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RIP Routing Fundamentals
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RIP stands for Routing Information Protocol.
RIP is a dynamic, distance vector routing protocol and was developed for
smaller IP based networks. As mentioned earlier, RIP calculates the best route
based on hop count.
There are currently two versions of RIP protocol.
RIPv1: RIP version 1 is among the oldest protocols.
Limitations of RIPv1:
1. Hop Count Limit: Destination that is more than 15 hops away is considered
unreachable by RIPv1.
2. Classful Routing Only: RIP is a classful routing protocol. RIPv1 doesn't
support classless routing. RIP v1 advertises all networks it knows as classful
networks, so it is not possible to subnet a network using RIP v1.
3. Metric limitation: The best route in RIP is determined by counting the
number of hops required to reach the destination. A lower hop count route is
always preferred over a higher hop count route. One disadvantage of using hop
count as metric is that if there is a route with one additional hop, but with
significantly higher bandwidth, the route with smaller bandwidth is taken. This
is illustrated in the figure below:
The RIP routed packets take the path through 56KBPS link since the
destination can be reached in one hop. Though, the alternative provides a
minimum bandwidth of 1MBPS (though using two links of 1MBPS, and 2MBPS each), it
represents 2 hops and not preferred by the RIP protocol.
Features of RIP v2:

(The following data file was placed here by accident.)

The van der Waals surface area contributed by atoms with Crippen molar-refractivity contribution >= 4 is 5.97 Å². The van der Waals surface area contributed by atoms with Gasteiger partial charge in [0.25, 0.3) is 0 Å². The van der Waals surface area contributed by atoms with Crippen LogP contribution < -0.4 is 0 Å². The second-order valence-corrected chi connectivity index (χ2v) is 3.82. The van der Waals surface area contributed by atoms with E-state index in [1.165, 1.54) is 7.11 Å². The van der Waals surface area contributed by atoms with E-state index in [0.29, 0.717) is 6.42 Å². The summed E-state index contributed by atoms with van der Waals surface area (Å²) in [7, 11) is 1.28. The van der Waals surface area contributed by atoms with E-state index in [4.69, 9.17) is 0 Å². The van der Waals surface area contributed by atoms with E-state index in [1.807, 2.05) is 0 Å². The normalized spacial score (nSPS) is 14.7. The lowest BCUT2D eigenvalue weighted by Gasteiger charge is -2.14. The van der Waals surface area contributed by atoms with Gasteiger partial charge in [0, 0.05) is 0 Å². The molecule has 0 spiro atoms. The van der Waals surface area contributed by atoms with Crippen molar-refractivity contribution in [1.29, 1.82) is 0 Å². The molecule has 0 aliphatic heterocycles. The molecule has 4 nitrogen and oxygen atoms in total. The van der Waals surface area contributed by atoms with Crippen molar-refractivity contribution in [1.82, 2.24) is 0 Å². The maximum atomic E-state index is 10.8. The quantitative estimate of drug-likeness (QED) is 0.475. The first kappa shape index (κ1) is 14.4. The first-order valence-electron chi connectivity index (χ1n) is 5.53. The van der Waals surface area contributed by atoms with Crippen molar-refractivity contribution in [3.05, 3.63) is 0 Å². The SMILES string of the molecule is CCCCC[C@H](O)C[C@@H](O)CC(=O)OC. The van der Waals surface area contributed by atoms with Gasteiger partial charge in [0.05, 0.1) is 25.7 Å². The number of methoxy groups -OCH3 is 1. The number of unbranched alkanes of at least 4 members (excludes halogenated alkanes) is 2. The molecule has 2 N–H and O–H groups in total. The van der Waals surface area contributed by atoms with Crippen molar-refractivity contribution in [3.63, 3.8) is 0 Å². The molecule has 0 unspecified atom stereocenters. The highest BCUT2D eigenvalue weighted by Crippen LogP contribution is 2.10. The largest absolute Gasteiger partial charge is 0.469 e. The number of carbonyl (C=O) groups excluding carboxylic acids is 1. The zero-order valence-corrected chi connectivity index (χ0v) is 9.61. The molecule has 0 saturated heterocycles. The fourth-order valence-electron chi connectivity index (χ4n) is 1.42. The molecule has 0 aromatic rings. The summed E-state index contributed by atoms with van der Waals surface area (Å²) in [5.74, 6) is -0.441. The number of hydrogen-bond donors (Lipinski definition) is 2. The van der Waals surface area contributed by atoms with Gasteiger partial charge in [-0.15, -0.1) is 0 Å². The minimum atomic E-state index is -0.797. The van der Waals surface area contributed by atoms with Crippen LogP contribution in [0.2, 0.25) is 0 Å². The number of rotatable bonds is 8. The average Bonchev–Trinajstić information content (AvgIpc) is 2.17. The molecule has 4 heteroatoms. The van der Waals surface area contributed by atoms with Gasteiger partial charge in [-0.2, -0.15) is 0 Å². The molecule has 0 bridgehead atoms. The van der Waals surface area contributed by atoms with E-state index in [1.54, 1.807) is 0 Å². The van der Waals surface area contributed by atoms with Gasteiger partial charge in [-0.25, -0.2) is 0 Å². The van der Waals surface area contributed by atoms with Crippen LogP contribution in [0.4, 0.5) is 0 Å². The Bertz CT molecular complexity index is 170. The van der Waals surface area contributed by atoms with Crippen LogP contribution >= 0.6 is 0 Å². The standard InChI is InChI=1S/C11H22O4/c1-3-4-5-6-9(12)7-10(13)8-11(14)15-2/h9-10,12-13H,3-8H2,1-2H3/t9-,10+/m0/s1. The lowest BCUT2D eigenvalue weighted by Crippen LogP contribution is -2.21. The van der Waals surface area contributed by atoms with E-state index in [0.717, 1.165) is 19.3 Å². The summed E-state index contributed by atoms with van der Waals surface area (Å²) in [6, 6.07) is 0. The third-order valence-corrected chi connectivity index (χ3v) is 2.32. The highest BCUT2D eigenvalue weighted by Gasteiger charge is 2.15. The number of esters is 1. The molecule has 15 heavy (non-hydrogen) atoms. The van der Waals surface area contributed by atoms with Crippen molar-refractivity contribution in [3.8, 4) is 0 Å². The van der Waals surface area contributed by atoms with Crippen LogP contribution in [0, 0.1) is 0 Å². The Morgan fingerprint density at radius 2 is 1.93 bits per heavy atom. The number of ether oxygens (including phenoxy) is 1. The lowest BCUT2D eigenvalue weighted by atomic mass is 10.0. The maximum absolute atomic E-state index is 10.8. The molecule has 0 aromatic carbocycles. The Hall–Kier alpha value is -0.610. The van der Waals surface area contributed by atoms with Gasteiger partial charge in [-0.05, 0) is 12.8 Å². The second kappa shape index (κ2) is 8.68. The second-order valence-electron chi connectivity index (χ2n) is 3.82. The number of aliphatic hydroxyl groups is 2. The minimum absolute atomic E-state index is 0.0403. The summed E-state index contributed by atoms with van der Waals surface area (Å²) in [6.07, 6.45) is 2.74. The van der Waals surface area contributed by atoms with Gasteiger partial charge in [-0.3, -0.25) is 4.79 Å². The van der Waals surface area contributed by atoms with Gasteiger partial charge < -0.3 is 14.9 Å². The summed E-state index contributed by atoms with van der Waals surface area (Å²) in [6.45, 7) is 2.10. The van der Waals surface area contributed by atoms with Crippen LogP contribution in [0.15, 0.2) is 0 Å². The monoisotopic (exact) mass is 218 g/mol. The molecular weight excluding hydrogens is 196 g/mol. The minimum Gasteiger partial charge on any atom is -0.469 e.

RIP v2 is a revised version of its predecessor RIP v1. The following are the
important feature enhancements provided in RIPv2:
1. RIPv2 packets carry the subnet mask in each route entry, making RIPv2 a
classless routing protocol. It provides support for variable-length subnet
masking (VLSM) and classless addressing (CIDR).
2. Next Hop Specification: In RIPv2, each RIP entry includes a space where an
explicit IP address can be entered as the next hop router for datagrams intended
for the network in that entry.
For example, this field can be used when the most efficient route to a
network is through a router that is not running RIP. Since, that a router will
not exchange RIP messages, explicit Next Hop field allows the router to be
selected as the next hop router.
3. Authentication: RIPv1 does not support authentication. This loophole may be
used maliciously by hackers, that may resulting in delivering the data packets
to a fictitious destination as determined by the hacker. RIPv2 provides a basic
authentication scheme, so that a router can accept RIP messages from a neighboring
router only after ascertaining its authenticity.
4. Route Tag: Each RIPv2 entry includes a Route Tag field, where additional
information about a route can be stored. It provides a method for distinguishing
between internal routes (learned by RIP) and external routes (learned from other
Limitations of RIP v2:
One of the biggest limitations of RIPv1 still remains with RIPv2. It is hop
count limitation, and metric. The hop count of 16 still remains as unreachable,
and the metric still remains hop count. A smaller hop count limits the network
diameter, that is the number of routers that can participate in the RIP network.
While the packet travels from source to destination through an
Internetwork, which of the following statements are true? (Choose 2 best
A. The source and destination hardware (interface) addresses change
B. The source and destination hardware (interface) addresses remain
C. The source and destination IP addresses change
D. The source and destination IP addresses remain constant.
Ans. A, D
Explanation: While a packet travels through an
Internetwork, it usually
involves multiple hops. It is important to know that the logical address (IP
address) of the source (that created the packet) and destination (final intended
destination) remain constant, whereas the hardware (interface) addresses change
with each hop.